You’ve lost me. The estimated trajectory is a positive 3.4 percent per annum compound for ten years from the date of calculation. You can’t use it to forecast what the market will do in between now and a decade from now by including past estimates. The model assumes constant mean reversion. When it over-or under- shoots it accounts for this with the assumption of mean reversion to 15x.

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• Hmm… I think I get it now, just had to see it the right way.

The problem I had was that I didn’t get why you couldn’t combine predictions – The above figure argues that the CAPE-derived predictions for subsequent 10-year returns match fairly well with the actual returns, therefore, a prediction made today should be just as valid as a prediction made 3 or 9 years ago.

But as you point out, the implicit mean reversion assumption implies that at t+10 the CAPE=15. That may be a reasonable assumption ‘in the long run’, but by combining predictions, you force it to happen in the short run. So comparing the prediction made back in 2004 (of x%) to the subsequent 9 year return (y%) and then saying that ‘in the next year, we should expect to see an (x-y)% return’ would be false because that would force the mean reversion to occur in a single year, which is not what the model was expected to do.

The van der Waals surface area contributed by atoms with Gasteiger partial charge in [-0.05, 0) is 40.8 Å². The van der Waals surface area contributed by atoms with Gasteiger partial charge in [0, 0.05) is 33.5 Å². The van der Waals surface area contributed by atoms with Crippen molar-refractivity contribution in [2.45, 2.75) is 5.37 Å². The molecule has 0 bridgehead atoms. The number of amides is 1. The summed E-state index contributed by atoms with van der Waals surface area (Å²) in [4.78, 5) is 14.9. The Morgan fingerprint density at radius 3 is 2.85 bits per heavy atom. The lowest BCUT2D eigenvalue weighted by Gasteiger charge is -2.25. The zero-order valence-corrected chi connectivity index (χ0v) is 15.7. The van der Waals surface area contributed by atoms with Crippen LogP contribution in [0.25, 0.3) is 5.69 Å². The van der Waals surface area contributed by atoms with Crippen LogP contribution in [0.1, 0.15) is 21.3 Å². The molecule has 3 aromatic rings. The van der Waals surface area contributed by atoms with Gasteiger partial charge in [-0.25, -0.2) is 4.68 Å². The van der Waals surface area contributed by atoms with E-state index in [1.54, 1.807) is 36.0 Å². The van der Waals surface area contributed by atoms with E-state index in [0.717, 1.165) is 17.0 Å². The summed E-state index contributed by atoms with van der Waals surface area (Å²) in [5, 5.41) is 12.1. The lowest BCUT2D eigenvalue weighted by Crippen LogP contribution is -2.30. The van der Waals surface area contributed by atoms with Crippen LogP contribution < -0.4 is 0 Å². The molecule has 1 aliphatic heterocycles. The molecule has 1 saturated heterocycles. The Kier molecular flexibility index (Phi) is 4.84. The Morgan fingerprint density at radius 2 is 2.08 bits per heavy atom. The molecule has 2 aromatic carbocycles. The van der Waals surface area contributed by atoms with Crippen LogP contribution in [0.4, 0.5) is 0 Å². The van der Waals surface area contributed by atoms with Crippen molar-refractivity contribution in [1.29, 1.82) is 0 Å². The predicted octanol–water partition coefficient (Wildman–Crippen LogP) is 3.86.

Having seen that, is there not a little hindsight bias introduced in the back-test (by using the 6% growth rate and the average CAPE of 15)?

On reflection, i suspect then that the above graph doesn’t just capture mean-reversion in CAPE, but also mean reversion in the other factors contributing to total return – inflation, dividends, and growth rates.

Regardless of the methodology nitpicking, I think the thrust of the argument is correct, stocks ain’t that cheap anymore, and it would be dangerous to convince yourself (or others) otherwise.

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• on April 5, 2013 at 1:13 pm | Reply Tobias Carlisle

It explicitly captures mean reversion in the multiple – it’s one of the inputs (15). Hussman uses those historical inputs for the reasons he outlines. You can substitute your own if you think Hussman’s are dictated by hindsight bias. For example, PIMCO’s Bill Gross thinks 6 percent is too high for the market, suggesting 3.5 percent is more likely in the future, which would shift returns down. You could also make an argument that the multiple to which the model should mean revert should be the current long-run average of 16.5x, and not 15x, which is the average excluding the last bubble years. That change would shift returns up. Together those two changes get you to 2 percent annually from here (1.035*(16.5/23.3)^(.10)-1+0.02), which is lower than Hussman’s estimate because the growth has such a huge impact. I think Hussman’s inputs are conservative enough, and have support both logically and, given the tight correlation, empirically.

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8. 1) Using nominal PEs instead of real earnings yields to forecast your Real Return over 10 years is bizarre & nonsensical. Re-run your screens according to real earnings yields and you’ll see that the market is cheaper than normal.

After all, in Fall 2011 when the market was at 1075, Shiller was saying ‘Stay Away!’ while Tepper and several other buy-siders correctly were calling a bottom. Shiller CAPErs have missed out on the 500-pt gain in 18 months.